understanding: fast; parallel; intuitive; subconscious; involuntary

reasoning: slow; step by step; logical; conscious; voluntary

ai research has been working on the wrong problem.. that’s why we’ve missed it (reasoning only thin layer on top)

reductionism – the use of models… reasoning requires models of this kind… unfortunately .. comprehensive world models are impossible.. the world changes behind your back

ai research has been done in limited domains and they only seem to work because we have reduced the problem before we start to something we can handle

incorrectly assuming that intelligence is based on reasoning..

9 min – take most difficult things that humans do and call that intelligence.. like playing chess.. solving and algo.. computers do all of these things already and we don’t consider that ai..

i’d like to say better defn for agi: the ability of a computer or other machine to perform those human activities that are normally thought not to require human intelligence..

10 min – doing what we do w/o thinking… has to be first step toward agi.. walking.. speaking.. language.. enjoy symphony

11 min –  model world: reductionist ai… model brain: neuroscience inspired ai… i propose 3rd…  model understanding: epistemological ai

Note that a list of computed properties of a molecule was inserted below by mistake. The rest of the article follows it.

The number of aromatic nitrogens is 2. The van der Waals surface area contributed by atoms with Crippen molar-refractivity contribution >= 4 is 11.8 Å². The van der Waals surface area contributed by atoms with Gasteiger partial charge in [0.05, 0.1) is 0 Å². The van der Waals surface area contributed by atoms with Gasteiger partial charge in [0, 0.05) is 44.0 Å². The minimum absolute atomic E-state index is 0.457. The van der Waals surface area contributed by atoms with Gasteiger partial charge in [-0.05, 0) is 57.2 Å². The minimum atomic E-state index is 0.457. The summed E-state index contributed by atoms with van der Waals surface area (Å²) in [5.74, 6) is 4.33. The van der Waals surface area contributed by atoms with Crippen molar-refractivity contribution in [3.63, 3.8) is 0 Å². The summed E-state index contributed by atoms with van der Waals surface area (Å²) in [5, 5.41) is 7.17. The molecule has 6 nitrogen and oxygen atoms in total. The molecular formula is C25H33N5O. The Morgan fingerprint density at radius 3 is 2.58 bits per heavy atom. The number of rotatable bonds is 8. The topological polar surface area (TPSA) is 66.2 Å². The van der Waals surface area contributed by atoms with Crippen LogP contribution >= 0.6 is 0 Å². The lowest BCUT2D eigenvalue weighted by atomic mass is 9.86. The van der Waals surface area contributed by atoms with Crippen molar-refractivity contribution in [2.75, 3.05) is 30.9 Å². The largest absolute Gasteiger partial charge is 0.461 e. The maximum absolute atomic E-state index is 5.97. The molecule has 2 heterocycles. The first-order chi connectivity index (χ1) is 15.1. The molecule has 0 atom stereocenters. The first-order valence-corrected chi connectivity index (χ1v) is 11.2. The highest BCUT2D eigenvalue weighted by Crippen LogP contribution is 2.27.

epistemology: the theory of knowledge, especially with regard to its methods, validity, and scope. Epistemology is the investigation of what distinguishes justified belief from opinion.

start from fundamental principle of epistemology.. what is learning what is knowledge.. how can we learn… reasoning actually

reduction is taking rich world and reducing to model… i’m talking about creating understanding machines

12 min – understanding requires model free methods… these provide learning, salience, reduction, abstraction, novelty, emergent robustness…  things you cannot make use in reductionist systems using logic..

model based: requires understanding; discards context; provably correct (why you should always go model based.. reductionist if you can.. just can’t with like agi); requires correct input data; brittle

model free: requires no understanding; exploits context; often fallible; operates even on scant evidence; robust